Visit us for a free consultation on your education situation, or the situation of your employee or client. Oftentimes, what was missing in the original petition was a credential evaluation – or the RIGHT credential evaluation. If you or your employee or client has a degree from outside of the United States, incomplete college, or a degree in a generalized field or field that does not exactly match the H1B job, a credential evaluation is needed so CIS can clearly see the value of the education. Oftentimes, a credential evaluation agency will write an accurate evaluation, but not take the nuances of the H1B visa into account. If you’re wondering why you, or your employee or client got an RFE even though you submitted a credential evaluation, this may be your situation. Did the agency ask about the job or visa? These are two essential components of writing the RIGHT credential evaluation for the H1B visa. Are you staring down a Nightmare RFE? We can help. Simply go to and submit the candidate’s educational documents and a current, accurate resume and we will get back to you within 24 hours with a full pre-evaluation and analysis, and all of your options moving forward. About the Author Sheila Danzig Sheila Danzig is the Executive Director of a Foreign Credentials Evaluation Agency. For a no charge analysis of any difficult case, RFEs, Denials, or NOIDs, please go to or call 800.771.4723.  ]]>

    The Answer to Your EB2 RFE is NOT in the RFE!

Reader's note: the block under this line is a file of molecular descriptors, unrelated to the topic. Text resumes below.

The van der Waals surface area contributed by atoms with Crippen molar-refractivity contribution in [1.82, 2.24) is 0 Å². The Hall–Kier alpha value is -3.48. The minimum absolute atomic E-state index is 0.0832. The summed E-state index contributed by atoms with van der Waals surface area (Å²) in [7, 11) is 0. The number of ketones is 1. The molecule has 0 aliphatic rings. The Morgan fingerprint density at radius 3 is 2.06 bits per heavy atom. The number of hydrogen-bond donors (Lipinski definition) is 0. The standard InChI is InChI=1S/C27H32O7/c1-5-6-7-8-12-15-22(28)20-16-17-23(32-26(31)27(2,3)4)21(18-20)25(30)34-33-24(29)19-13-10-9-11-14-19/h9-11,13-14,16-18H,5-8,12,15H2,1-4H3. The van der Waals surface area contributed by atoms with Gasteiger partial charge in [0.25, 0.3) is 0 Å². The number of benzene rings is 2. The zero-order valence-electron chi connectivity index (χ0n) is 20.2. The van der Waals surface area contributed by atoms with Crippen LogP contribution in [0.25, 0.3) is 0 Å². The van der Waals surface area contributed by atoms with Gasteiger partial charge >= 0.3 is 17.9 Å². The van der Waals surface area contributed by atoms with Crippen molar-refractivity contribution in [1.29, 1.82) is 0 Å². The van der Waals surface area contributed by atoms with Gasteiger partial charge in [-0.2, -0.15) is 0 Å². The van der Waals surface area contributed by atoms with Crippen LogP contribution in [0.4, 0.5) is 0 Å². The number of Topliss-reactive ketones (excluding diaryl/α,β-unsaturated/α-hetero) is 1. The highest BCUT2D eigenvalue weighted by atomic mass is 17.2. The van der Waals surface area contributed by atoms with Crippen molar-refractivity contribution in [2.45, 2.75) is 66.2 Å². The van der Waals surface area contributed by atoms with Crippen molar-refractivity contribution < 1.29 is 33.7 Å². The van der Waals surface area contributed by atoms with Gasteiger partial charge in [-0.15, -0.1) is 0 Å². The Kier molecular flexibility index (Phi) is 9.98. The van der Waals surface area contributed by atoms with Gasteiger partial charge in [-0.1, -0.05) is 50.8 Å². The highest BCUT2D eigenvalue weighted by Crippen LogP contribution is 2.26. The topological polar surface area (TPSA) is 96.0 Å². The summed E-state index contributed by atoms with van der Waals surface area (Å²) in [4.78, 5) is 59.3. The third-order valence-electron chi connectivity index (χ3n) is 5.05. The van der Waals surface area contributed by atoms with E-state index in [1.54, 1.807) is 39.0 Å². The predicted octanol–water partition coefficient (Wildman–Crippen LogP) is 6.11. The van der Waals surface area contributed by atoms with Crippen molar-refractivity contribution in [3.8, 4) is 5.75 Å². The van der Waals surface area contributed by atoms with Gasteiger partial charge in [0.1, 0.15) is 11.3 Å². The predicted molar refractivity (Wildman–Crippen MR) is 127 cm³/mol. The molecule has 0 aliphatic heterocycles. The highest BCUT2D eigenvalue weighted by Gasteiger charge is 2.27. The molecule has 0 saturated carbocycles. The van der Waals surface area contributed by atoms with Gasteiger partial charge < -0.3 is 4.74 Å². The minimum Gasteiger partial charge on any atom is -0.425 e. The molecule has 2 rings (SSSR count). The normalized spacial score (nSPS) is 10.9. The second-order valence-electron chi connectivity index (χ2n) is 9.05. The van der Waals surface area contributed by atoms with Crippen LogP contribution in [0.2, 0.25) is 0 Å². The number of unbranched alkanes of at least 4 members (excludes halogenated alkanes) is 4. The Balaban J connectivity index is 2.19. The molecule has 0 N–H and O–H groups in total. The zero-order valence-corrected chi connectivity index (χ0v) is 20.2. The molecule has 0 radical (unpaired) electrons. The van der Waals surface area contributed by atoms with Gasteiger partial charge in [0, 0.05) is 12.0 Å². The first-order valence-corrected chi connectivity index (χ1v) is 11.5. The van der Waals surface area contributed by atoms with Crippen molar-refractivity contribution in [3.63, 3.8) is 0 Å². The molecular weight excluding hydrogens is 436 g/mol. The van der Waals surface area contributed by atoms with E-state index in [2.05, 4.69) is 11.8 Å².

Do you, or does your employee or client meet the educational criteria of the visa? First and foremost, make sure that the beneficiary’s education meets the educational criteria for the particular visa preference classification. For example, and EB2 visa requires beneficiaries to hold a US Master’s degree or higher or its foreign equivalent, or a US bachelor’s degree or its equivalent FOLLOWED BY five years of progressive work experience in the field. If you or your employee or client does not meet these requirements, or cannot meet them with a detailed credential evaluation, you are petitioning for the wrong visa. However, many candidates who do not immediately meet these criteria actually do with the proper credential evaluation. This brings us to the second educational requirement for I-140 visas: The Bachelor’s Degree must be a single source. This means, unlike other visas such as the H1B, your client cannot combine work experience with years of college credit to write a bachelor’s degree equivalency. It must be a single source. This can become troublesome if you or your employee or client holds a three-year bachelor’s degree from a country outside of the United States because that missing fourth year is going to be a problem. However, years of progressive work experience in the field can in many cases be evaluated to be the equivalency of a US Master’s degree in the field, accompanied by the proper evidentiary support, documentations, and citations. The Education and Job Must Meet Visa Criteria It is tempting for candidates with EB3 qualified education to try for EB2 preference. This is because the wait time for visas being processed is years shorter for EB2 candidates than for those of EB3 education. Do NOT be tempted into petitioning for a visa that is not right for your client. EB2 candidates must hold a US Master’s degree or higher or its foreign equivalent, OR a US bachelor’s degree or its foreign equivalent FOLLOWED BY five years of progressive work experience in the field. These requirements are extremely specific, but also very clearly spelled out. If you are unsure about your client’s education, talk to a credential evaluator who often works with I-140 cases and their RFEs. In the same way, some jobs simply don’t meet the specialization requirements of EB2 or EB1. These visas require highly specialized jobs with advanced degrees and work experience necessary to perform. If you or your client or employee does not hold a job that fits these requirements, you may be chasing the wrong visa. USCIS defines progressive work experience in the field as “demonstrated by advancing levels of responsibility and knowledge in the specialty.” This means that the candidate must have clearly learned skills and knowledge essential to the industry through this work experience, and instead of passing a test or getting a grade, this progress is evidenced through promotions and increased responsibility. Progressive work experience comes in handy candidates don’t have the number of years necessary in their foreign bachelor’s degree to make a single source US equivalence, and also when they run into the next RFE-triggering problem. The Degree MUST Match the Job Offer If your education, or your employee or client’s education doesn’t match the job offer on the PERM, you will receive an RFE. This is because candidates need to have the specialized skills and knowledge necessary to perform their job, and a degree in a different field does not assure CIS that they meet minimum requirements to perform their job. Employers will often hire employees with degrees in related fields that are not an exact match because they know there is enough information overlap, but CIS will question their qualifications with an RFE. If your degree, or your employee or client’s degree does not match the job offer, progressive work experience in the field can be converted into the necessary degree specialization. For example, say you or your employee or client has a job in computer sciences but a Master’s degree in engineering. The beneficiary also has five years of progressive work experience in the field of computer sciences. A credential evaluator with the authority to make this conversion can write the equivalent of five years of POST-BACHELOR’S DEGREE work experience in the field of computer sciences to a US Master’s degree in computer sciences. If you or your employee or client received an RFE, read it over carefully, but don’t get lost in it. Instead, sit down with your team and understand which of the ORIGINAL VISA CRITERIA are in question. Find out what evidence you need to provide to meet the ORIGINAL VISA CRITERIA that are in question and submit that documentation in your answer. The roadmap to answering the RFE is NOT in the RFE, so look to the original visa criteria and make sure that you’re not leaving any open gaps or failing to meet any requirements. About the Author Sheila Danzig Sheila Danzig is the Executive Director at, a Foreign Credentials Evaluation Agency. For a free analysis of any difficult case, RFE, Denial, or NOID, please go to or call 800.771.4723.    ]]>